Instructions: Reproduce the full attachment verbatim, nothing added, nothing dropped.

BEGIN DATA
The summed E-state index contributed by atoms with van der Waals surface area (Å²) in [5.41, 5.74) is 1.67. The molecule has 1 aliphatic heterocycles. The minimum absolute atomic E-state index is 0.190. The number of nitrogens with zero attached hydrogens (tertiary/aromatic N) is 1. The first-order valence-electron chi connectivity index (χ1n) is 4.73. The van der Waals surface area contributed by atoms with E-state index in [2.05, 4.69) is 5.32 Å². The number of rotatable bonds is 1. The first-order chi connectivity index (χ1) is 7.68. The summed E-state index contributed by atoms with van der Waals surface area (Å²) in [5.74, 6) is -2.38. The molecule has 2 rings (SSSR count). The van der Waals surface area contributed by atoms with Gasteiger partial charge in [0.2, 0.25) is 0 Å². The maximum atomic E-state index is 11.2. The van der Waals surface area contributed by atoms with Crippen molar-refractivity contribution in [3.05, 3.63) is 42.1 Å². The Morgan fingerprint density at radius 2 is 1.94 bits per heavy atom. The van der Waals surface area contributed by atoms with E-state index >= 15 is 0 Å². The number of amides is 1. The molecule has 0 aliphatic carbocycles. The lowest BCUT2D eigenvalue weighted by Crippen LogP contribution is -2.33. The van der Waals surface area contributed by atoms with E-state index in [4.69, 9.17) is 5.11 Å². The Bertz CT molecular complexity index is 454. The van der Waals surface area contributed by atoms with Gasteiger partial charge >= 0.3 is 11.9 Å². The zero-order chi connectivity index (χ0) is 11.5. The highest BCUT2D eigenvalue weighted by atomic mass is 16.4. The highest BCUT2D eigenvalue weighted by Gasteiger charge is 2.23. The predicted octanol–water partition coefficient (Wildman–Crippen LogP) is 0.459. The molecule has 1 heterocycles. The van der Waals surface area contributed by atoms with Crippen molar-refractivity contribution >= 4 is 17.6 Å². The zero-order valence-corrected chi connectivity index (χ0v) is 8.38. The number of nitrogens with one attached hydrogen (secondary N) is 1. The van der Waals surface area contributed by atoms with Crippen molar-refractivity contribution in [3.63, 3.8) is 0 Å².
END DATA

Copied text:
The summed E-state index contributed by atoms with van der Waals surface area (Å²) in [5.41, 5.74) is 1.67. The molecule has 1 aliphatic heterocycles. The minimum absolute atomic E-state index is 0.190. The number of nitrogens with zero attached hydrogens (tertiary/aromatic N) is 1. The first-order valence-electron chi connectivity index (χ1n) is 4.73. The van der Waals surface area contributed by atoms with E-state index in [2.05, 4.69) is 5.32 Å². The number of rotatable bonds is 1. The first-order chi connectivity index (χ1) is 7.68. The summed E-state index contributed by atoms with van der Waals surface area (Å²) in [5.74, 6) is -2.38. The molecule has 2 rings (SSSR count). The van der Waals surface area contributed by atoms with Gasteiger partial charge in [0.2, 0.25) is 0 Å². The maximum atomic E-state index is 11.2. The van der Waals surface area contributed by atoms with Crippen molar-refractivity contribution in [3.05, 3.63) is 42.1 Å². The Morgan fingerprint density at radius 2 is 1.94 bits per heavy atom. The van der Waals surface area contributed by atoms with E-state index >= 15 is 0 Å². The number of amides is 1. The molecule has 0 aliphatic carbocycles. The lowest BCUT2D eigenvalue weighted by Crippen LogP contribution is -2.33. The van der Waals surface area contributed by atoms with E-state index in [4.69, 9.17) is 5.11 Å². The Bertz CT molecular complexity index is 454. The van der Waals surface area contributed by atoms with Gasteiger partial charge >= 0.3 is 11.9 Å². The zero-order chi connectivity index (χ0) is 11.5. The highest BCUT2D eigenvalue weighted by atomic mass is 16.4. The highest BCUT2D eigenvalue weighted by Gasteiger charge is 2.23. The predicted octanol–water partition coefficient (Wildman–Crippen LogP) is 0.459. The molecule has 1 heterocycles. The van der Waals surface area contributed by atoms with Crippen molar-refractivity contribution >= 4 is 17.6 Å². The zero-order valence-corrected chi connectivity index (χ0v) is 8.38. The number of nitrogens with one attached hydrogen (secondary N) is 1. The van der Waals surface area contributed by atoms with Crippen molar-refractivity contribution in [3.63, 3.8) is 0 Å².